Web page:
In the second of this two-part series, we take a look at how businesses often fail to change small things that could make a large impact. When I was in high school we were fortunate to have some of the first computers available in public education. In 11th grade Computer Science we were tasked with writing a simple amortization schedule program in Turbo Pascal. When I finished my coding the teacher told me it could not possibly work correctly because it was too short. My code was about half as large as the code the teacher had written for the same program. As a bit of flair, I even had each line of the chart alternate with blue and green for ease of reading. After demonstrating my code, the teacher’s only comment was, “That was a very innovative approach.”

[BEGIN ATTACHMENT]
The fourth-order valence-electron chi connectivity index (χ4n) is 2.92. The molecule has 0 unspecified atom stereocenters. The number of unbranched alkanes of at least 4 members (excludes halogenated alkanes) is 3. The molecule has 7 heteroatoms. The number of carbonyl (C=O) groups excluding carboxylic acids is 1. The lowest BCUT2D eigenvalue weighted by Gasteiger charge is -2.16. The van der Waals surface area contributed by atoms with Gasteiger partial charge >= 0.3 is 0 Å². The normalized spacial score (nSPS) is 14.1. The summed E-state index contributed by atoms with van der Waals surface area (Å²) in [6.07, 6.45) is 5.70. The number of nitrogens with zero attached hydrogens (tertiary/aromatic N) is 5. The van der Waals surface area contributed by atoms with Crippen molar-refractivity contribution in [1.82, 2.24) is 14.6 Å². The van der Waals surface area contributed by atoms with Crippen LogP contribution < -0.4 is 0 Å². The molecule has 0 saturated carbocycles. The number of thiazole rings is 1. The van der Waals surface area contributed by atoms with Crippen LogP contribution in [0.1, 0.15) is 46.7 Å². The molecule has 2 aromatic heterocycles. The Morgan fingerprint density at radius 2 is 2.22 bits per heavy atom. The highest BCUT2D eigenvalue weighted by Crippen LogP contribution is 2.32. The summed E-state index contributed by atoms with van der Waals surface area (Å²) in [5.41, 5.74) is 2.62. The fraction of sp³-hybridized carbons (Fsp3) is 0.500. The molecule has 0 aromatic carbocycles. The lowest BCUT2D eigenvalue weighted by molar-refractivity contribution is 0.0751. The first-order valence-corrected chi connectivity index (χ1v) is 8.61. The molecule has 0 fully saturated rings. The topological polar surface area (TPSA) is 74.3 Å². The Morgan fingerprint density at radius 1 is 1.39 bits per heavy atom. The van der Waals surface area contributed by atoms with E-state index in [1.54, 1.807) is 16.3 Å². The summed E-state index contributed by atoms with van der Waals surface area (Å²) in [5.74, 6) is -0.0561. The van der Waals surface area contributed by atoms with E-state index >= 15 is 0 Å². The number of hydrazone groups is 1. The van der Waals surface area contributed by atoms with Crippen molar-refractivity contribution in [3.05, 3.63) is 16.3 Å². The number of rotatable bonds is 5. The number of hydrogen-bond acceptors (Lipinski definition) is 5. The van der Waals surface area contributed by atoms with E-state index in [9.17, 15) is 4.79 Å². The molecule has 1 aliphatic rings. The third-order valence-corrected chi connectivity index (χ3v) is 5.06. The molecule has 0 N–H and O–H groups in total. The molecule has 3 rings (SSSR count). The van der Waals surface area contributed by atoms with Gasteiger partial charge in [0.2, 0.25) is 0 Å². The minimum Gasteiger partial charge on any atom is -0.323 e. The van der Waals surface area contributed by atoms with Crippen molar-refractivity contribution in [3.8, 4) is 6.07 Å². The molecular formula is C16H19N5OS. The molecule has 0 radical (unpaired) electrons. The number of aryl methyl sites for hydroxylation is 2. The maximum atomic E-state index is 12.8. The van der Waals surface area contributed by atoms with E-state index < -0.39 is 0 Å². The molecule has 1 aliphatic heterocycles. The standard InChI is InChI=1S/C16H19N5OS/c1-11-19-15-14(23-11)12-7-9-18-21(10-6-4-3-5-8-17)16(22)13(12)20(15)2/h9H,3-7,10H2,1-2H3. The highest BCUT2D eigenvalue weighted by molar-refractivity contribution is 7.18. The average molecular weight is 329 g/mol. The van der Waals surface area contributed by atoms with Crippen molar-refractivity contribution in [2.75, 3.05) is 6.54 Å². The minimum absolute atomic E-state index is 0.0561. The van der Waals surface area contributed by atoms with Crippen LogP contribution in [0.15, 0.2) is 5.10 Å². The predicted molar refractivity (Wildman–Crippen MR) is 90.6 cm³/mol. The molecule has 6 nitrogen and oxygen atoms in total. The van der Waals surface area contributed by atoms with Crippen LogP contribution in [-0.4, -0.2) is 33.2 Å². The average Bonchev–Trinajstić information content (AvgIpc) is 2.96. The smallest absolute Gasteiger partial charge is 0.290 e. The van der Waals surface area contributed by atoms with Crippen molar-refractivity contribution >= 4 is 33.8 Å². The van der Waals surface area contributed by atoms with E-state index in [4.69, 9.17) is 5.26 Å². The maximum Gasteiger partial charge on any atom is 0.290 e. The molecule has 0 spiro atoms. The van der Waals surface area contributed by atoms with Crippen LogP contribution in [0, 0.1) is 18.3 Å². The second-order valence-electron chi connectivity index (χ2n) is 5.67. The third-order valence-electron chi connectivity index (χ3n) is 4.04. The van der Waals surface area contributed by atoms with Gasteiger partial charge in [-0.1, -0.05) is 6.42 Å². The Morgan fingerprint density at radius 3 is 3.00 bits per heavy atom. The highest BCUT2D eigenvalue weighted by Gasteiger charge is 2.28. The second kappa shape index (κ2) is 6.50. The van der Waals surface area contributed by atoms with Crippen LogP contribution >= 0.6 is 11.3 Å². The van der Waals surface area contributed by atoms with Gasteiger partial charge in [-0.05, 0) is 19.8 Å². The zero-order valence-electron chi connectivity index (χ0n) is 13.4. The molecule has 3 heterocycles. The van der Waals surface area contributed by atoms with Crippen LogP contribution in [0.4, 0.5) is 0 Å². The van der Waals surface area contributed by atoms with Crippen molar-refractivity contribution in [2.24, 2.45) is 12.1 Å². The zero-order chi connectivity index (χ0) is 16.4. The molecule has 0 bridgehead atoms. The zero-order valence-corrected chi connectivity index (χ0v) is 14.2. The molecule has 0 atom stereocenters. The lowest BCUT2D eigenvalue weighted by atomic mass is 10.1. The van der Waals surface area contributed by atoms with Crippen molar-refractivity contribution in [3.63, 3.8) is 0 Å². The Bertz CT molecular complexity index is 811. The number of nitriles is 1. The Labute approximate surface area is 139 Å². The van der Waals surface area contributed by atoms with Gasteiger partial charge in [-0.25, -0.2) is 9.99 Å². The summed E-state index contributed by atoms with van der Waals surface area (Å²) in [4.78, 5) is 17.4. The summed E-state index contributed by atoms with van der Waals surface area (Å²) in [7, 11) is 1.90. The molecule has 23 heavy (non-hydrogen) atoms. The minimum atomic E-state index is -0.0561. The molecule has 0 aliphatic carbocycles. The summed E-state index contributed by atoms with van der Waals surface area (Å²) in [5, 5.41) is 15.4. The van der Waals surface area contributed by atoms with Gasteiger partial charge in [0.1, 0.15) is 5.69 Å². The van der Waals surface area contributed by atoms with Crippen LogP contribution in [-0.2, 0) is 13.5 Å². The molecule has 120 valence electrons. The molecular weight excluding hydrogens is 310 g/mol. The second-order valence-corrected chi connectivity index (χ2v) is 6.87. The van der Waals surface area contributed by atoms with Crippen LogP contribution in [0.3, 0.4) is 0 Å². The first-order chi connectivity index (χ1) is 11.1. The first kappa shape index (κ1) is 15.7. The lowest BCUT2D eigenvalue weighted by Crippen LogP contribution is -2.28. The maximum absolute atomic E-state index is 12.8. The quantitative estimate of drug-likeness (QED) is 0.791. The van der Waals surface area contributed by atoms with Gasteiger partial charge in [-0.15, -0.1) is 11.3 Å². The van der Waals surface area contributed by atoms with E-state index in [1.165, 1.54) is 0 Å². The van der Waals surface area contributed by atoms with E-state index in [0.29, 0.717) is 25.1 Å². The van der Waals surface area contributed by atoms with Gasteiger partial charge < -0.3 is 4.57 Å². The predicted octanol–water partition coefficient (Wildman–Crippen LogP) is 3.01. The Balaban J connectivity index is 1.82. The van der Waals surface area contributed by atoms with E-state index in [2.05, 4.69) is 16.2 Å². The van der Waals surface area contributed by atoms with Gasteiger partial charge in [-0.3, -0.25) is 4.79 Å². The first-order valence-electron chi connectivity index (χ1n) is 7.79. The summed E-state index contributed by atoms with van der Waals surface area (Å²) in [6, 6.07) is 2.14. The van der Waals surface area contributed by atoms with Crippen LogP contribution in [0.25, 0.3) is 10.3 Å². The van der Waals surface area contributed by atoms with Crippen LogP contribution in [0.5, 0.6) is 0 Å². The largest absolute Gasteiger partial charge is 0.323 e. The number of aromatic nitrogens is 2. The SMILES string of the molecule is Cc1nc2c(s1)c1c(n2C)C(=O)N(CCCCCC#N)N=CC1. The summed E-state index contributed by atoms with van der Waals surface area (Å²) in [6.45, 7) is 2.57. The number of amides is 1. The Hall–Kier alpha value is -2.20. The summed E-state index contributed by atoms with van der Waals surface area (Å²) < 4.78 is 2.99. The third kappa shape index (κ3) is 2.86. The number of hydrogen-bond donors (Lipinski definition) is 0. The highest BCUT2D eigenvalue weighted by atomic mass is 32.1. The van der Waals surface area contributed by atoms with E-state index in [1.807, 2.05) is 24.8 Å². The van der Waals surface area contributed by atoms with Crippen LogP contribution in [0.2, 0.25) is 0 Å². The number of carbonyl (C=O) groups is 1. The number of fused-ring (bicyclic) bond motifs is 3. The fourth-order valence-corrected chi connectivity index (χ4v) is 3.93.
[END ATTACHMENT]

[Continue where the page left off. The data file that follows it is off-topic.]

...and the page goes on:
One of the gifts I have been blessed with is the ability to think creatively when it comes to accomplishing goals and objectives. As mentioned in Efficiency 101, thought processes come to me as logical steps. It only makes sense to do some things before others or to think in productive patterns to reach a goal efficiently. Many businesses could be more productive if only they sought the perspective of someone from outside their business who could apply these rules and evaluate how they currently operate. One of the phrases I dislike most is, “If it’s not broke, don’t fix it.” That very thought causes many businesses to remain status quo and never forge ahead in search of more business, revenues, and ultimately profits. As discussed in Part One of this two-part series, software solutions for any business may only address approximately 80% of core needs. The other 20% often has to be addressed through process and procedure changes. In order to effect these changes, many business owners and decision makers must be willing to seek the advice of a competent and experienced business analyst. While every business has its own specific nuances, the owners and decision makers must be open to constructive criticism. Some businesses may recognize savings from personnel reductions or the ability to reassign some personnel to different areas if they would seek to improve more often. Businesses who do not innovate and improve on a continual basis often face fierce competition. The truth is, no matter how good a product is, consumers want change and improvement in products and services whenever they can have it. They always want something better than what is currently available. How often do you take a serious look at your internal business processes and evaluate whether there is room for improvement? If you have taken steps to improve a process, how many times have you immediately discussed whether there is still yet, more room for improvement?